Move to Montreal paying dividends for MacDonald

If the opportunity for a rematch with Carlos Condit presents itself, fast-rising welterweight contender Rory MacDonald will leap at it.

MacDonald wants that rematch, and isn’t shy about expressing his sentiment: Condit is the only fighter to beat him inside the Octagon. But don’t take MacDonald’s openness about wanting a rematch with Condit as evidence that he’s failing to focus on matters at hand. He has a fight Saturday night in Seattle with BJ Penn. And MacDonald is 100 percent determined to walk away from the cage that evening victorious.

The only reason he has mentioned Condit’s name over the past several weeks is that people have regularly requested his thoughts on the former UFC 170-pound interim titleholder.

And it is not part of MacDonald’s makeup to avoid answering questions truthfully.

“I answered those questions honestly,” MacDonald told ESPN.com. “I would like to fight Carlos next; that’s my honest answer.

“I completely understand what’s in front of me Saturday night. That is 100 percent my focus: BJ Penn on Dec. 8. I’m just honest with myself and honest with everybody in the media asking me questions. I don’t want to give half-truths or beat around the bush when asked a question.”

Honestly, MacDonald (13-1) knows no other way to communicate. It’s an essential part of his character and has played a major part in his development as a mixed martial artist. MacDonald is just 23 years old, but his age should not be considered when measuring his maturity level. One month before his 21st birthday, MacDonald relocated from Kelowna, British Columbia, to Montreal in 2010.

He traveled across Canada to begin full-time training at TriStar gym. The decision to move was easy for MacDonald; it was made a few days after his first professional loss.

“If you watch that fight, you can see the intensity in my face,” MacDonald said of his first meeting with Condit, a third-round TKO on June 12, 2010, at UFC 112. “And I fought that way. It’s not my style and I paid for it that night. He beat the [crap] out of me.”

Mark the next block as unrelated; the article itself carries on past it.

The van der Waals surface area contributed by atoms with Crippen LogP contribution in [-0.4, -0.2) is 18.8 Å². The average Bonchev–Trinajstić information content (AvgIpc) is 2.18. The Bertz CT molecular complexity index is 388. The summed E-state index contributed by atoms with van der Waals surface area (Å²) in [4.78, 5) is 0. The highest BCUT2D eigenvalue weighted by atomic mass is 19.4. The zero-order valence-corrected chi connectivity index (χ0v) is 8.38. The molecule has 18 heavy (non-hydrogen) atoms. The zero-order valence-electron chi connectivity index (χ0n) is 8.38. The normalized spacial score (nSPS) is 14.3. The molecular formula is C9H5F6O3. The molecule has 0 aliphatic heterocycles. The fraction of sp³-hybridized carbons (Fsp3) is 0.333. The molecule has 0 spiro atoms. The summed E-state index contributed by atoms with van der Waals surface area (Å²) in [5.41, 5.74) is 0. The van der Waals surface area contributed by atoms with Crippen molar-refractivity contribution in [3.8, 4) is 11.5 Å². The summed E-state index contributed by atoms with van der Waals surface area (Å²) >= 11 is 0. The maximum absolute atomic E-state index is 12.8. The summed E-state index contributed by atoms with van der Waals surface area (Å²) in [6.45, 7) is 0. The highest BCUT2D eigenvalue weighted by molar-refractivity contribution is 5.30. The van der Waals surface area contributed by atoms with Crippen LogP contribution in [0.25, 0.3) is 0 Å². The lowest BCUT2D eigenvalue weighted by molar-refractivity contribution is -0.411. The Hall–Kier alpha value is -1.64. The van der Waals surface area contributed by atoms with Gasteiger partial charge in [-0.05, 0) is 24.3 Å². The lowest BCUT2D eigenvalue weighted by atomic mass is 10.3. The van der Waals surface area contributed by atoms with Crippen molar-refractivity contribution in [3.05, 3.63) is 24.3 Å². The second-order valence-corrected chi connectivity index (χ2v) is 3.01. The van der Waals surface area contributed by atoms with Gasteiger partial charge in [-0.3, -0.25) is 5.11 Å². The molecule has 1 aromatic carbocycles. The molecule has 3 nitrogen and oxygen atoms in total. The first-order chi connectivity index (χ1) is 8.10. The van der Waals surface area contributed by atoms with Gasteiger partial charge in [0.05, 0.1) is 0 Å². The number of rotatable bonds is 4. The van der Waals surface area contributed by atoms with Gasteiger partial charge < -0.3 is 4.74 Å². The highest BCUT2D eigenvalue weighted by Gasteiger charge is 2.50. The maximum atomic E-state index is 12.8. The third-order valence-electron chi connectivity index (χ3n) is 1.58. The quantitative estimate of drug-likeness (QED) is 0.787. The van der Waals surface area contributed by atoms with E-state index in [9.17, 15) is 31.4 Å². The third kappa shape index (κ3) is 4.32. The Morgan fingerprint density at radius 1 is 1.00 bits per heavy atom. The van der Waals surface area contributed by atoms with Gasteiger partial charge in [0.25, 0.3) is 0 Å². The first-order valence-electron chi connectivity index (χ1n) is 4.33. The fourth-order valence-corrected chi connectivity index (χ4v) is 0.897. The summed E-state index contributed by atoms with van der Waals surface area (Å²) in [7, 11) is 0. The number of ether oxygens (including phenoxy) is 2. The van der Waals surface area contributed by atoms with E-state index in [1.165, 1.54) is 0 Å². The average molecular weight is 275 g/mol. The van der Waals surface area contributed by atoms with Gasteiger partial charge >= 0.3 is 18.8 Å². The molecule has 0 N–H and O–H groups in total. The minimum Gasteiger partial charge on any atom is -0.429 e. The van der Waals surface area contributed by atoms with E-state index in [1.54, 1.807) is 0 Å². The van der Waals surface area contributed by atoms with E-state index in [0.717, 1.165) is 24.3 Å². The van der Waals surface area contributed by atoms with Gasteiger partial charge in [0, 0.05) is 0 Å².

As a result of that loss, MacDonald -- being honest -- concluded he needed to make a major change in order to take his career to the next level.

“I’ve had a lot of experiences and I’ve learned from every one of them,” MacDonald said. “That’s made me the person I am today.

“Moving to Montreal was the biggest experience.”

While that decision was easy, MacDonald had been making tough decisions for several years. From the age of 16 he’d been living on his own. He’s an independent thinker, though wise enough to listen to and accept any point of view that might prove beneficial. This formula has served MacDonald well thus far as a professional fighter.

Having one of the best trainers in mixed martial arts, Firas Zahabi, in his corner, and several top fighters for sparring partners -- including UFC welterweight champion Georges St-Pierre -- have helped MacDonald improve in all areas of fighting.

Being honest, an independent thinker, mature beyond his years, confident and physically talented has placed MacDonald on the cusp of MMA greatness. Defeating Condit in a rematch would go a long way toward achieving the high expectations many have for MacDonald, but first he must take care of business Saturday night.

Penn is the most determined he’s been in many years. The former UFC lightweight/welterweight champion is motivated to again have his name mentioned as an all-time MMA great.

And Penn isn’t just offering lip service to promote the bout. He’s in the best shape ever for a 170-pound fight.

“It’s good for him that he respected me enough that he actually worked a little bit and got himself in shape, because he’s going to need it,” MacDonald said.

“At the end of the day I can’t control what type of shape BJ is going to be in or what level of skill he possesses. I can only control myself. If I start worrying or stressing about things I can’t control that’s just going to be a damper or weight on my shoulders that I feel I don’t need.”

That’s just MacDonald being honest again. And it’s another reason why the odds favor him leaving the cage Saturday night with his hand raised.

Condit, who is coming off a unanimous-decision loss to St-Pierre at UFC 154 on Nov. 17, might want to pay close attention to MacDonald on Saturday. The two could be back in the cage for a rematch sometime in 2013.

And next time around, MacDonald won’t be overwhelmed by the moment or an inexperienced fighter inside the Octagon.